of wealth, simple as it appears, is one
of the most complicated and difficult
matters to grasp in the whole rang?
of human knowledge. The supply j
not a unit. It is divided and in the
separate adverse possession of count
less individual:?. Each individual, cut
of possession of a given thing, whklx
he seeks to obtain, to be able to pro
duce the force of demand, must him
self be in the like possession of som
article or capability lor service which
he can persuade the possessor of thp
article he seeks would be more ben
eficial .to him than that now possessed
by him.
Thus each side must seek to obtain
possession of something possessed by
the other, and each mrst seek to re
tain possession of that which he has,
until prevailed upon to part with it.
Each side must, possess something
which the other believes can serv
that other beneficially, by supplying
some need; and each must be made
to believa that his need requires t'v:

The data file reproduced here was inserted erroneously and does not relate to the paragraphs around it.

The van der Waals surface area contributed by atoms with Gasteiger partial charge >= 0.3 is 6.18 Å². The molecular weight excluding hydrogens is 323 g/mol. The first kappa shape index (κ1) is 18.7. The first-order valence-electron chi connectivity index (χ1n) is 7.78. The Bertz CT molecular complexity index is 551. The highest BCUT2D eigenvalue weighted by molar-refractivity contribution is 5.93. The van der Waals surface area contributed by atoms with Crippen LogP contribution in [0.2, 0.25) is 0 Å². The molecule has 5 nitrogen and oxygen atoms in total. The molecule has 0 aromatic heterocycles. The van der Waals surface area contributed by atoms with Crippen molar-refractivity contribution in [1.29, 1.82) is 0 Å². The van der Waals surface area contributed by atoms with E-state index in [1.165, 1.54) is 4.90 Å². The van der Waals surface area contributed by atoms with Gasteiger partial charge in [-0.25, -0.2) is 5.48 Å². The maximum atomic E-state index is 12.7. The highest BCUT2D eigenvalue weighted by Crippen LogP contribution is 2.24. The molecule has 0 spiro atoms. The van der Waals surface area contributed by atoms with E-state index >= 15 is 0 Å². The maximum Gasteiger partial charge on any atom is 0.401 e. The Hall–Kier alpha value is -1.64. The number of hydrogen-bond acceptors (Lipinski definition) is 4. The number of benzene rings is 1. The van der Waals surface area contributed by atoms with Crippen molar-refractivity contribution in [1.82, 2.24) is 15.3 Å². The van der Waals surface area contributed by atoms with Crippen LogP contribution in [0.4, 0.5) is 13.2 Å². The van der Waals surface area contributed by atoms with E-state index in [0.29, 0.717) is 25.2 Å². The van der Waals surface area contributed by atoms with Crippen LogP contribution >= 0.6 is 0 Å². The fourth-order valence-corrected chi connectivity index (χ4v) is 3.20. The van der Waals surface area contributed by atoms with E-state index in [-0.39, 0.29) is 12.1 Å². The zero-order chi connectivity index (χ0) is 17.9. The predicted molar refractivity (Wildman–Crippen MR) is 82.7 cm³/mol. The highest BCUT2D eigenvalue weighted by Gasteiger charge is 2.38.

thing possessei by the other..
When these conditions are found at
the same point of space and time, thj
lorce of demand is set in motion.
, Each side seeks to obtain - the
most possible of beneficial servict
required by his needs, for the relin
quishment of the least possible
quantity. He tacitly or consciously
recognizes the potentiality for ben
eficial service with which the thing in
his possession is endowed, as so much
energy under dominion of his own
will, and is impelled to hoard it and
to use it sparingly as he would tho
energy of his body.
There Is no guide or means of ascer
taining the relative quantity of thaz
force of demand acting upon each,
and each party Is condemned to a mere
mental estimate or valuation of the
degree of intensity with which that
force of demand acts upon the one
article relatively to the other. Its play
upon the one is regarded only as it Li
more or less intense than its play
upon the other.
Moreover it is not alonfi ihp pffnrt
of the two parties that enter into the-
struggle. Thousands of others strug
gle to obtain the one or the other ar